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This AI tool is designed to work independently, dividing scans between those that need no radiologist assessment and those that require further interpretation.
Radiologists who use a commercially available artificial intelligence (AI) cancer detection tool to divide mammograms into scans that need radiologist assessment and those that do not could drop their workload by more than 50 percent, according to a newly published study.
Researchers from Sweden published results of their study that examines the AI tool as an independent reader on Sept. 1 in The Lancet Digital Health. That ability to assess diagnostic images without the active involvement of a radiologist sets this algorithm apart from other cancer-detection tools designed for mammography.
“Commercial AI algorithms as independent readers of screening mammography assessment are now performing on a clinically relevant level,” wrote the team led by Karin Dembrower, M.D., a breast radiologist at Capio Sankt Görans Hospital. “AI-based scoring can be used to reallocate radiologist time from clearly negative mammograms towards cases where cancer might go undetected. AI has the potential to promote early detection and, thereby, increase overall survival for breast cancer patients.”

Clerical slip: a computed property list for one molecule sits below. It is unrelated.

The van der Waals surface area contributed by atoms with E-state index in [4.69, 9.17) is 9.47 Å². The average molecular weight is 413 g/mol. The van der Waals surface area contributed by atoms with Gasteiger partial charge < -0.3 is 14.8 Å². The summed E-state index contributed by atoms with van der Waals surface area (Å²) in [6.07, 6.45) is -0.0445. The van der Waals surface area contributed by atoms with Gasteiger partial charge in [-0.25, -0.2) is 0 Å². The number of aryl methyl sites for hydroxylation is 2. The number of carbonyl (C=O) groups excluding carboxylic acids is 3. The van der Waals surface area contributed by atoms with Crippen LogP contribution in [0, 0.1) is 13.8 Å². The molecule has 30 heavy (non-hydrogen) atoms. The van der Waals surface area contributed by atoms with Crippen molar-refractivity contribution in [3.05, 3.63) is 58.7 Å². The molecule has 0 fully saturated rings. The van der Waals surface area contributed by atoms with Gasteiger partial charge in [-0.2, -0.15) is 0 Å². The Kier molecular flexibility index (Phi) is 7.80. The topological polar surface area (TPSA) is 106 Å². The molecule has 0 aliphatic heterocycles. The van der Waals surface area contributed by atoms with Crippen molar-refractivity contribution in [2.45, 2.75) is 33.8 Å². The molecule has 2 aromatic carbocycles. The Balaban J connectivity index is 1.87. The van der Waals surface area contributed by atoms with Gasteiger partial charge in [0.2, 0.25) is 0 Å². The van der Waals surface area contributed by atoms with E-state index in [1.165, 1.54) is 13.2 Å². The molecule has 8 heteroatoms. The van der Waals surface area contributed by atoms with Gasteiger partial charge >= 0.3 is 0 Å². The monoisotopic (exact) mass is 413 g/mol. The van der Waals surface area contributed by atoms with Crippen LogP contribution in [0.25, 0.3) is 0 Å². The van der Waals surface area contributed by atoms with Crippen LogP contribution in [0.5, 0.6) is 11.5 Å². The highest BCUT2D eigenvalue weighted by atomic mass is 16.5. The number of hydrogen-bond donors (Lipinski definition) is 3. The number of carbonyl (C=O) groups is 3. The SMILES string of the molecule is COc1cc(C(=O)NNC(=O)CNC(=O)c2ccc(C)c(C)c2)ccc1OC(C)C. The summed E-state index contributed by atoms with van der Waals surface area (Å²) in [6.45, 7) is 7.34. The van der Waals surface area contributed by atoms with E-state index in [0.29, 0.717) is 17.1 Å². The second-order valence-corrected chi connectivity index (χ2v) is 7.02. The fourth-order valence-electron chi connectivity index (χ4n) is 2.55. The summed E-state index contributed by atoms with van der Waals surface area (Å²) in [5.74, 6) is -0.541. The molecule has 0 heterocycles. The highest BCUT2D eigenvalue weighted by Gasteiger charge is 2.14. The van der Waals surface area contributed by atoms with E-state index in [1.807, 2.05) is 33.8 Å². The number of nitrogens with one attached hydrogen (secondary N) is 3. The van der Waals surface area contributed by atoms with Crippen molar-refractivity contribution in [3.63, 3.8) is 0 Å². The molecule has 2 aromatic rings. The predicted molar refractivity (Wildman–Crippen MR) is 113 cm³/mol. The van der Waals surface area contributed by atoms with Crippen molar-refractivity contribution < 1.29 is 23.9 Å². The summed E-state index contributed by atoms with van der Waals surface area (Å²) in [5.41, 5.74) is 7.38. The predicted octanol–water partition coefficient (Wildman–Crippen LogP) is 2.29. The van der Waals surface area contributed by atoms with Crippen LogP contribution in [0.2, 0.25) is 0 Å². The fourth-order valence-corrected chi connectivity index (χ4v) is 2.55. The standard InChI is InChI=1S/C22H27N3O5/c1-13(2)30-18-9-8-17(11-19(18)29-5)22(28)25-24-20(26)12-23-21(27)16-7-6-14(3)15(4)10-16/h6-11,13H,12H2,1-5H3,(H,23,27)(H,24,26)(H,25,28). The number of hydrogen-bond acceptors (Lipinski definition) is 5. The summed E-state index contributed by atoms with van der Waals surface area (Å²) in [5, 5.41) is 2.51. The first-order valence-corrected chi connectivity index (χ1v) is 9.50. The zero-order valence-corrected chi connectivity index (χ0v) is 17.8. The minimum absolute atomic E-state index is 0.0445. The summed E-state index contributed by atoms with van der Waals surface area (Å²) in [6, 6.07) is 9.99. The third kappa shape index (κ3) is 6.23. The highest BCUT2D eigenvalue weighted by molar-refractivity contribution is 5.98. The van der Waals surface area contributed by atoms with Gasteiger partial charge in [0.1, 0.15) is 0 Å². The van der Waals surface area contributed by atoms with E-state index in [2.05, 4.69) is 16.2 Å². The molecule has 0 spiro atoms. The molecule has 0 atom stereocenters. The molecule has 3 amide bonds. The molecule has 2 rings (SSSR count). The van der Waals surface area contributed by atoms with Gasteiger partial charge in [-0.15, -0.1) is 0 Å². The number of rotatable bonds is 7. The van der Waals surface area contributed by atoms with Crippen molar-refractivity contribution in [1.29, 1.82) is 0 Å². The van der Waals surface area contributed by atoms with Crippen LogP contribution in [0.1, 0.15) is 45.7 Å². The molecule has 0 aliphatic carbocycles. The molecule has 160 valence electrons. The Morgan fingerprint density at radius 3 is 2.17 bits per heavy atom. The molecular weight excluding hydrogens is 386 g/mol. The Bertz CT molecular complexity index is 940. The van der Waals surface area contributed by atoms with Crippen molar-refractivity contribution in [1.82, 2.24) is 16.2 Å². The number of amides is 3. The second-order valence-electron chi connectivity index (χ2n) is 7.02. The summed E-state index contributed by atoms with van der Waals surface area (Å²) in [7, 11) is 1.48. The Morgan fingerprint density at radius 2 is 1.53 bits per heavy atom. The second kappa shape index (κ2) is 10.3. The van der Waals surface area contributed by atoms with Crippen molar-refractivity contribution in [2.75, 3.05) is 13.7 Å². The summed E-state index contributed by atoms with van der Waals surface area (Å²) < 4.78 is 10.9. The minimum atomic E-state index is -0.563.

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In fact, according to the study analysis, the team said, using this AI software could potentially take more than 50 percent of these types of scans off of a radiologist’s worklist without any risk of missing cancers. And, in the cases of women who have the highest scores, the software could have picked up 27 percent of cancers.
To determine how well the algorithm worked, the team conducted a retrospective simulation study. They included 7,364 women between the ages of 40 and 47. Of the study population, 547 had a breast cancer diagnosis, and 6,817 were healthy.
Using these groups, Dembrower’s team evaluated two scenarios. For the first, the algorithm labeled a scan as normal with no need for further radiologist attention. Scans included in the second exam were deemed normal after two readings, but the algorithm identified them as high risk and tagged them as needing a follow-up MRI.
Based on their analysis, for the 60 percent, 70 percent, and 80 percent of women who had the lowest AI scores, the proportion of screen-detected cancers that could have been potentially missed were 0 percent, 0.3 percent, and 2.6 percent, respectively.
But, the story was different when they looked at the 1 percent or 5 percent of women who had the highest AI scores. In that group, 12 percent to 27 percent, respectively, of the 200 subsequent interval cancers would have been overlooked. In addition, that group would have had 14 percent to 35 percent, respectively, of 347 next-round screen-detected cancers go undetected.
While additional research is necessary to validate these findings, the team reiterated the beneficial impact this AI tool can have on radiologist workflow.
“Using a commercial AI cancer detector to triage mammograms into no radiologist assessment and enhanced assessment could potentially reduce radiologist workload by more than half,” the team said, “and pre-emptively detect a substantial proportion of cancers otherwise diagnosed later.”